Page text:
MEXICO CITY –– Catholic dioceses across southern and eastern Mexico are urging generosity in response to widespread flooding and landslides that have claimed dozens of lives in some of the most impoverished pockets of the states of Oaxaca and Chiapas.
Bishop Hector Guerrero Cordova of Mixes said the 17 parishes in his prelature were collecting food, clothing and other materials to help residents of Santa Maria Tlahuitoltepec, where a Sept. 28 mudslide claimed at least 11 lives – a figure far lower than the hundreds feared buried by cascading mud as they slept in their homes.
The damage, Bishop Guerrero told Catholic News Service, was enormous, although the local St. Mary of the Assumption Parish was left largely intact and three priests – including the parish pastor – were serving the indigenous village of subsistence farmers.
“There are a lot of houses that are on the brink of collapsing,” Bishop Guerrero said, adding that the landslide victims were living in temporary shelters and that accessing the area was still difficult because of washed-out roads and bridges.
Heavy and unrelenting rains are believed to have provoked the mudslide – one of just many weather-related calamities in southern and eastern Mexico and farther south in Guatemala.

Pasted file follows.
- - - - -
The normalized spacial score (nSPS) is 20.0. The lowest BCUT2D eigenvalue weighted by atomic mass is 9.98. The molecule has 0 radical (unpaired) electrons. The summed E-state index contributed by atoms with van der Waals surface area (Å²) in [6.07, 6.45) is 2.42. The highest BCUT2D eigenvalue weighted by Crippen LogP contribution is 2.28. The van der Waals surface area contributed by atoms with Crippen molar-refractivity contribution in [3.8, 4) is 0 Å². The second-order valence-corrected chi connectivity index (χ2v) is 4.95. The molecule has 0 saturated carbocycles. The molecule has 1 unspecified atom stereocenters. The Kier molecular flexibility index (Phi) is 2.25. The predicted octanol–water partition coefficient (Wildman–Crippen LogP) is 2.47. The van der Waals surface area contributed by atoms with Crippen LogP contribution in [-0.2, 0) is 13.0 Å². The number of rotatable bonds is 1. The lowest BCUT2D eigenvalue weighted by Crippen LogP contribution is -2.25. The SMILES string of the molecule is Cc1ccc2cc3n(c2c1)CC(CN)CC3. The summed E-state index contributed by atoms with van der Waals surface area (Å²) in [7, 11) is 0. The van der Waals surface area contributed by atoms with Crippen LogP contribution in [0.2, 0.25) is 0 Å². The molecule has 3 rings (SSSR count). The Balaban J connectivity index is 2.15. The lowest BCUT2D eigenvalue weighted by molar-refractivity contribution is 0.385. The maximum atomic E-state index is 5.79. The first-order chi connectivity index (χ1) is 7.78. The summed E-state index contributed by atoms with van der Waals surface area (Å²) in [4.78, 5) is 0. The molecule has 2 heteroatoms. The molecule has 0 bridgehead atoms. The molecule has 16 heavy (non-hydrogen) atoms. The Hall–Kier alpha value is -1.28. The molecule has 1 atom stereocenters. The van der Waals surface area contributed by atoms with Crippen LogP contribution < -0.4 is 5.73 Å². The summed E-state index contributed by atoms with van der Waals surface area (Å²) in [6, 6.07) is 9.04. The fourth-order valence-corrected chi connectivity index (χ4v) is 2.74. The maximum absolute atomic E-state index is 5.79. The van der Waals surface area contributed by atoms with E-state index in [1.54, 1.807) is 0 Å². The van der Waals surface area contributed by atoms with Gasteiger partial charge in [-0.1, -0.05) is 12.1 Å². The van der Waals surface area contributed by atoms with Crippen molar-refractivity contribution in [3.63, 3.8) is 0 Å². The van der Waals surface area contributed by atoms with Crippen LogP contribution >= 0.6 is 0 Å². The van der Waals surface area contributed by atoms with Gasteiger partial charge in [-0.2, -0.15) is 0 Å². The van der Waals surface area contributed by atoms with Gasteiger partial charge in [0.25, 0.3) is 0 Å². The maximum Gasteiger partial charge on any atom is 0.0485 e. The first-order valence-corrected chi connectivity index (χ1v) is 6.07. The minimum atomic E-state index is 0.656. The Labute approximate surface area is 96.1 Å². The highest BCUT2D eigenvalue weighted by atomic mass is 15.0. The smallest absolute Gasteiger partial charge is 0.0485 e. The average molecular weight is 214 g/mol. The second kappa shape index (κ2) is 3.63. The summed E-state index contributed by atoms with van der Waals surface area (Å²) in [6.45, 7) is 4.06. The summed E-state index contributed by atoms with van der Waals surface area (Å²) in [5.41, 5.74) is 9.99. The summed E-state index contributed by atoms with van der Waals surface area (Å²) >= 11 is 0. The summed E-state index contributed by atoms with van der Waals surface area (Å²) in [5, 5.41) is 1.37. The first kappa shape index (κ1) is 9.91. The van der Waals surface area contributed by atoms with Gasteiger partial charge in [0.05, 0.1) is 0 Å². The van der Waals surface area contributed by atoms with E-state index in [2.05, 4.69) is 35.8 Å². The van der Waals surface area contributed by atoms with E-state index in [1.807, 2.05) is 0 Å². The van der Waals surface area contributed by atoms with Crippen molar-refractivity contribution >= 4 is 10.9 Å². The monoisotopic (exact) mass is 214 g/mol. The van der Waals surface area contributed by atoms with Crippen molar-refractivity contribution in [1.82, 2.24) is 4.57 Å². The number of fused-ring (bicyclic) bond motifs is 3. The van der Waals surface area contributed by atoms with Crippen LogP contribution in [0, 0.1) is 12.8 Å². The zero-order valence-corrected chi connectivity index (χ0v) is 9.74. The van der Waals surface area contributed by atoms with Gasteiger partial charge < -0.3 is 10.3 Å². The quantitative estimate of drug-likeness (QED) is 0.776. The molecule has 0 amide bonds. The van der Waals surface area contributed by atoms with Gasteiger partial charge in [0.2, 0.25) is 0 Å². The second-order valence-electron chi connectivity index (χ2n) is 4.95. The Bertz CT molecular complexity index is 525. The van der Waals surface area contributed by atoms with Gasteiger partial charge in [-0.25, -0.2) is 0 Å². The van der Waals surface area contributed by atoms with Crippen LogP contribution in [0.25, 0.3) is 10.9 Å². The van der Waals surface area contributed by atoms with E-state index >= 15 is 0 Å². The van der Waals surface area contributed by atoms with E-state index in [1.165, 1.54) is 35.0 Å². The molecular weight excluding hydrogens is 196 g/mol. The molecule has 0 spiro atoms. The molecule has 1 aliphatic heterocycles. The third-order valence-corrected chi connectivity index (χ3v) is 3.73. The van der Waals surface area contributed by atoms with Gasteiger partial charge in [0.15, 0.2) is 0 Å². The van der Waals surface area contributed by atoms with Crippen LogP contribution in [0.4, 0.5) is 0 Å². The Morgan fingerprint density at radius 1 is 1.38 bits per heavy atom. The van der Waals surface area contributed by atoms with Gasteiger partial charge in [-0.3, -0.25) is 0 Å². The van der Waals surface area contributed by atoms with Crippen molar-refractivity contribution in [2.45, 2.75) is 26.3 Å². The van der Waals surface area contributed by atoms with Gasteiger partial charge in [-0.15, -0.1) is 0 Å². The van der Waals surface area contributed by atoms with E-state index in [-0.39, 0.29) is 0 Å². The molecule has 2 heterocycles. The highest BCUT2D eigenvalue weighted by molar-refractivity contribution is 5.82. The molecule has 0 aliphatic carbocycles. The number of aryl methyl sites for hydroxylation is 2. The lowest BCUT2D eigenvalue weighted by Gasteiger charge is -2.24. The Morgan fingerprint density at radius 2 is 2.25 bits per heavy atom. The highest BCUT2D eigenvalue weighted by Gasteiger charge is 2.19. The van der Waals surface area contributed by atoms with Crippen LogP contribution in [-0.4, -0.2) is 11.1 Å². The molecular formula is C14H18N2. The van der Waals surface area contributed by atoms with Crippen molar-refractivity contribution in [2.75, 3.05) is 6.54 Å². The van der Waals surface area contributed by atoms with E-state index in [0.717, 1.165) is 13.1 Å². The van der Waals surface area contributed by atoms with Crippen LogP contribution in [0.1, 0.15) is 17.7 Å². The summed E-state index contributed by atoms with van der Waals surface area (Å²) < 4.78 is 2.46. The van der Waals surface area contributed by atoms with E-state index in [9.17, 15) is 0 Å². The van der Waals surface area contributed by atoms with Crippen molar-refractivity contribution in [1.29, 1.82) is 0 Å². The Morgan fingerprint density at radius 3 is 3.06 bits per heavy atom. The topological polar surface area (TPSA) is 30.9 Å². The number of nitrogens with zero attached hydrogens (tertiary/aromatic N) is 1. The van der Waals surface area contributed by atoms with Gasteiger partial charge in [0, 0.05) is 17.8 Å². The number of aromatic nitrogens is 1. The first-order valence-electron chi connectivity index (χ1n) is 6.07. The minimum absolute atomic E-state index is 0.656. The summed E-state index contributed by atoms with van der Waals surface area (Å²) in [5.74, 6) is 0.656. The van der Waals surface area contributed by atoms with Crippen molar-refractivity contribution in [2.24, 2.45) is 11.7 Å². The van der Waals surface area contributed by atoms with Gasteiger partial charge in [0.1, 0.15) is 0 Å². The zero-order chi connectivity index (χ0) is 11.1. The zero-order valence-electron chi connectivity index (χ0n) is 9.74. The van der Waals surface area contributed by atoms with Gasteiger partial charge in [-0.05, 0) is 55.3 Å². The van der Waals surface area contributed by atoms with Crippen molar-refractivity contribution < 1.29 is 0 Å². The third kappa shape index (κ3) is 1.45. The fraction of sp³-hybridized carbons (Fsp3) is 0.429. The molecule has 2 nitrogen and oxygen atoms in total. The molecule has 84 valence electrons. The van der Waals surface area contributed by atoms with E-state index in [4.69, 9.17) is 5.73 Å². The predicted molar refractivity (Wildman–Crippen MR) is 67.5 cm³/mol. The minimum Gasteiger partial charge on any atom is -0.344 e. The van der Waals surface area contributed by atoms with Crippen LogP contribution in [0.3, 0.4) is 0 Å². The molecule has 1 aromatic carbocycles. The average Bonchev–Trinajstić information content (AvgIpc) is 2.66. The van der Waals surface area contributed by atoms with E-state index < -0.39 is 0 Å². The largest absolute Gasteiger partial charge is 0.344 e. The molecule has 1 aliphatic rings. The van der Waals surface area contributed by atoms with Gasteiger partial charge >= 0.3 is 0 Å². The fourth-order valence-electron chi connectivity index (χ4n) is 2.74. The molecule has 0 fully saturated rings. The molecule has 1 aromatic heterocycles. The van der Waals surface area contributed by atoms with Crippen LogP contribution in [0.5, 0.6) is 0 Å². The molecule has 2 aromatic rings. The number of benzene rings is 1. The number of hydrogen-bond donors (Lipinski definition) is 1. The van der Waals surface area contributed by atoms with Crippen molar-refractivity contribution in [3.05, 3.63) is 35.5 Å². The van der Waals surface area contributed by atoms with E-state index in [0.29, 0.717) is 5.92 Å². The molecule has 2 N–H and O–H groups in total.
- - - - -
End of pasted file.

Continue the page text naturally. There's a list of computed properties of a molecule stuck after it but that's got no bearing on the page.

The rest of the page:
Priests in the Mixe region of Oaxaca said heavy rains had left the area of steep hills and deep valleys prone to mudslides – and most likely provoked the tragedy in Santa Maria Tlahuitoltepec.
The Archdiocese of Oaxaca appealed for donations and established collection centers to assist the landslide victims and the more than 100,000 state residents impacted by floods. The Diocese of Huajuapan de Leon, also in Oaxaca, turned its more than 70 parishes into collection centers for helping flood victims.
Catholic leaders in neighboring Chiapas issued an urgent appeal for prayers and assistance after mudslides provoked by tropical depression Matthew claimed 16 lives in the indigenous municipality of Amatan.
“These are the moments that allow us to enhance our virtues, above all generosity,” said Archbishop Rogelio Cabrera Lopez of Tuxtla Gutierrez in a Sept. 30 statement.
The archdiocese planned to hold collections for its local Caritas chapter on consecutive Sundays.
The disasters in Oaxaca and Chiapas followed Hurricane Karl storming through Veracruz state in mid-September and floodwaters once again rising in the low-lying Gulf state of Tabasco.
At least one church official called for a change of strategy in Mexico, where the military and civil protection response to natural disasters is exemplary and citizens respond with enormous outpourings of support, but tragedies recur – often in the same places.
“We urgently require the teaching and development of a culture of prevention against natural disasters,” Archbishop Jose Chavez Botello of Oaxaca said in a Sept. 27 statement.
“Many human miseries, material losses, illnesses and social disturbances can be avoided,” he added.